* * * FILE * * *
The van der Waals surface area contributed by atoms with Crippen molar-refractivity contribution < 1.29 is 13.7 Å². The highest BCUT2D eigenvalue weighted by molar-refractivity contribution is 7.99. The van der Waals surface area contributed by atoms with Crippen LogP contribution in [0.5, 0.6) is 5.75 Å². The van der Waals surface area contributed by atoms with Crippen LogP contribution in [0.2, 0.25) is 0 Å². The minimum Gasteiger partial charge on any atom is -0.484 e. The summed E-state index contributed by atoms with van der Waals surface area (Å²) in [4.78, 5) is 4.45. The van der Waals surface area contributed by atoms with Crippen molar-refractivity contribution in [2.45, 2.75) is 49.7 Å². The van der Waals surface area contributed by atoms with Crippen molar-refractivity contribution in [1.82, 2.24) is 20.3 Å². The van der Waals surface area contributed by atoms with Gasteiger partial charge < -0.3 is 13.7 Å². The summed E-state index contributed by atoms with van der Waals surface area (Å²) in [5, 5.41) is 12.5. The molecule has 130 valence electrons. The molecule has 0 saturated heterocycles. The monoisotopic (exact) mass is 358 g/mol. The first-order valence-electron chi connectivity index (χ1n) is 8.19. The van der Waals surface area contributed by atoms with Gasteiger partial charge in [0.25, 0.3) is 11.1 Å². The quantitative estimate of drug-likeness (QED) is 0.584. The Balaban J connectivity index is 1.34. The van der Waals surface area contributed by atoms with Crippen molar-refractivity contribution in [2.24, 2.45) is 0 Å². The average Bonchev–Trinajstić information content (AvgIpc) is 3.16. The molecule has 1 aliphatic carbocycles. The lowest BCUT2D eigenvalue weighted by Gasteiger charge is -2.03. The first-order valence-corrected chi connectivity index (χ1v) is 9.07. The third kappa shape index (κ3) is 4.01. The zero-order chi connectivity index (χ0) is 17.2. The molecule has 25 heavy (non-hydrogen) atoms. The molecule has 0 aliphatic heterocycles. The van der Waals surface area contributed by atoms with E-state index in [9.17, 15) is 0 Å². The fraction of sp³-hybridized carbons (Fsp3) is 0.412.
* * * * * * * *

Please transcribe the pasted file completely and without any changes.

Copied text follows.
The van der Waals surface area contributed by atoms with Crippen molar-refractivity contribution < 1.29 is 13.7 Å². The highest BCUT2D eigenvalue weighted by molar-refractivity contribution is 7.99. The van der Waals surface area contributed by atoms with Crippen LogP contribution in [0.5, 0.6) is 5.75 Å². The van der Waals surface area contributed by atoms with Crippen LogP contribution in [0.2, 0.25) is 0 Å². The minimum Gasteiger partial charge on any atom is -0.484 e. The summed E-state index contributed by atoms with van der Waals surface area (Å²) in [4.78, 5) is 4.45. The van der Waals surface area contributed by atoms with Crippen molar-refractivity contribution in [2.45, 2.75) is 49.7 Å². The van der Waals surface area contributed by atoms with Crippen molar-refractivity contribution in [1.82, 2.24) is 20.3 Å². The van der Waals surface area contributed by atoms with Gasteiger partial charge < -0.3 is 13.7 Å². The summed E-state index contributed by atoms with van der Waals surface area (Å²) in [5, 5.41) is 12.5. The molecule has 130 valence electrons. The molecule has 0 saturated heterocycles. The monoisotopic (exact) mass is 358 g/mol. The first-order valence-electron chi connectivity index (χ1n) is 8.19. The van der Waals surface area contributed by atoms with Gasteiger partial charge in [0.25, 0.3) is 11.1 Å². The quantitative estimate of drug-likeness (QED) is 0.584. The Balaban J connectivity index is 1.34. The van der Waals surface area contributed by atoms with Crippen molar-refractivity contribution in [2.24, 2.45) is 0 Å². The average Bonchev–Trinajstić information content (AvgIpc) is 3.16. The molecule has 1 aliphatic carbocycles. The lowest BCUT2D eigenvalue weighted by Gasteiger charge is -2.03. The first-order valence-corrected chi connectivity index (χ1v) is 9.07. The third kappa shape index (κ3) is 4.01. The zero-order chi connectivity index (χ0) is 17.2. The molecule has 25 heavy (non-hydrogen) atoms. The molecule has 0 aliphatic heterocycles. The van der Waals surface area contributed by atoms with E-state index in [9.17, 15) is 0 Å². The fraction of sp³-hybridized carbons (Fsp3) is 0.412.